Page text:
Getting Started 
Misconception/Error The student does not correctly represent the solutions to the inequality on a number line diagram. 
Examples of Student Work at this Level On the graph, the student:
 Shades in the wrong direction to indicate values that satisfy the inequality (or does not shade at all).
 Incorrectly uses an open circle or closed circle (or uses no circle at all).

Questions Eliciting Thinking What does â€ś>â€ť mean? Does it include numbers that are greater than or less than the given number? Does it also include the exact value of the given number?
What does an open or closed circle indicate on a graph? How do you choose which one to use?
How do you decide which direction to shade and draw the arrow? What does the arrow mean on the graph of an inequality? Is there a way to use a specific value to check if your shading is correct? 
Instructional Implications Provide instruction on graphing inequalities on the number line. Be sure the student understands the conventions in graphing inequalities and their meaning (e.g., the use of an open versus closed circle, the direction of shading, and the arrow). If necessary, provide instruction on the meaning of the inequality symbols. Have the student graph a variety of inequalities (including some with the variable written to the right of the inequality symbol) and write inequalities to match given graphs.
Consider implementing the MFAS task Transportation Number Lines (6.EE.2.8). 
Moving Forward 
Misconception/Error The student does not correctly identify values corresponding to the given constraints. 
Examples of Student Work at this Level The student:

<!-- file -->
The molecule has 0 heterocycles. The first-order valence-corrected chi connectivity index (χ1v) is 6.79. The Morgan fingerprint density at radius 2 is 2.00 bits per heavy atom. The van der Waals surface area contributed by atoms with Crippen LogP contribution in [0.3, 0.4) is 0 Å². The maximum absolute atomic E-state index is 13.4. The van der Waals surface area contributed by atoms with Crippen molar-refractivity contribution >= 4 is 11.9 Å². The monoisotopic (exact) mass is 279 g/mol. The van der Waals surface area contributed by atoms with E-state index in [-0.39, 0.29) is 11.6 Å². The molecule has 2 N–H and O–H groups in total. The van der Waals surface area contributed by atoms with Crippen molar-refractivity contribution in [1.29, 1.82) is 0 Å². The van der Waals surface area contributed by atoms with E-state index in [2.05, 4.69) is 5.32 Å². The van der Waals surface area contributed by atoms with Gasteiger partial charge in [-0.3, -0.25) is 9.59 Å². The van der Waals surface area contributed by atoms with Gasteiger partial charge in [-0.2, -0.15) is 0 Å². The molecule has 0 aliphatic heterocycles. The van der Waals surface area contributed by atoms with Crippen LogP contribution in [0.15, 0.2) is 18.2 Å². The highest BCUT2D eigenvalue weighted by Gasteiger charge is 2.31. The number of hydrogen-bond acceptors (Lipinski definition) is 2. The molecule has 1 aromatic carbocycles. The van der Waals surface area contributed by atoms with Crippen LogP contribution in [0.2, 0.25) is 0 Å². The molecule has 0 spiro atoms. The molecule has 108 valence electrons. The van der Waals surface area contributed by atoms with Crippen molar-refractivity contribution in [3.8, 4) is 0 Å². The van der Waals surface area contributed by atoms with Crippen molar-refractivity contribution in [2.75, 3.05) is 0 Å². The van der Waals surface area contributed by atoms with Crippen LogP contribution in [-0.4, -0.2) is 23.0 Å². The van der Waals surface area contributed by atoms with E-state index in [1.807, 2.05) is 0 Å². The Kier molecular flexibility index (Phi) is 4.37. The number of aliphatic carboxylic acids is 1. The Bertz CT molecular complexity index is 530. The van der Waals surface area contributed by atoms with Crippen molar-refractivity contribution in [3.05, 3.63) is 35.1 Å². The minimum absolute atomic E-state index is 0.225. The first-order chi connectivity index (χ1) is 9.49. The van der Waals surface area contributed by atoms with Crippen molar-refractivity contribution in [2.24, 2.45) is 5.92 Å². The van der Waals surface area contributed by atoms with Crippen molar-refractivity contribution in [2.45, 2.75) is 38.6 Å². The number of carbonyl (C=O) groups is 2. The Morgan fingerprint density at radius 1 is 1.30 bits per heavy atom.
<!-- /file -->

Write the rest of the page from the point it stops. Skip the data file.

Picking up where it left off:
Only chooses values equal to the number in the inequality statement, regardless of the symbol or constraints given (e.g., only chooses values equal to 48 for hÂ > 48).
 Chooses numbers that are both greater than and less than the given number.
 Cannot correctly compare rational numbers or convert improper fractions.

Questions Eliciting Thinking What does your graph indicate about the values that satisfy the inequality?
Does the statement include numbers that are greater than or less than the given number? Will that also include the exact value of the given number? What are some numbers that would make the inequality true?
How do you decide if a decimal (or fraction) is greater or less than a given number? That number should be placed where on the number line? How does that compare to the given value?
How can you find an equivalent decimal or mixed number for the improper fraction? Does that equivalent value meet the given constraint?
Looking at the values you circled, do they match the constraints of the original problem? 
Instructional Implications Review the meaning of each inequality statement by relating them to the graphs that the student produced. Guide the student to use his or her graphs to identify several values that satisfy each inequality. Prompt the student to identify both integer and rational number values.
Give the student instruction comparing rational numbers written in different formats. Include review of transforming numbers from fractions and mixed numbers to decimals.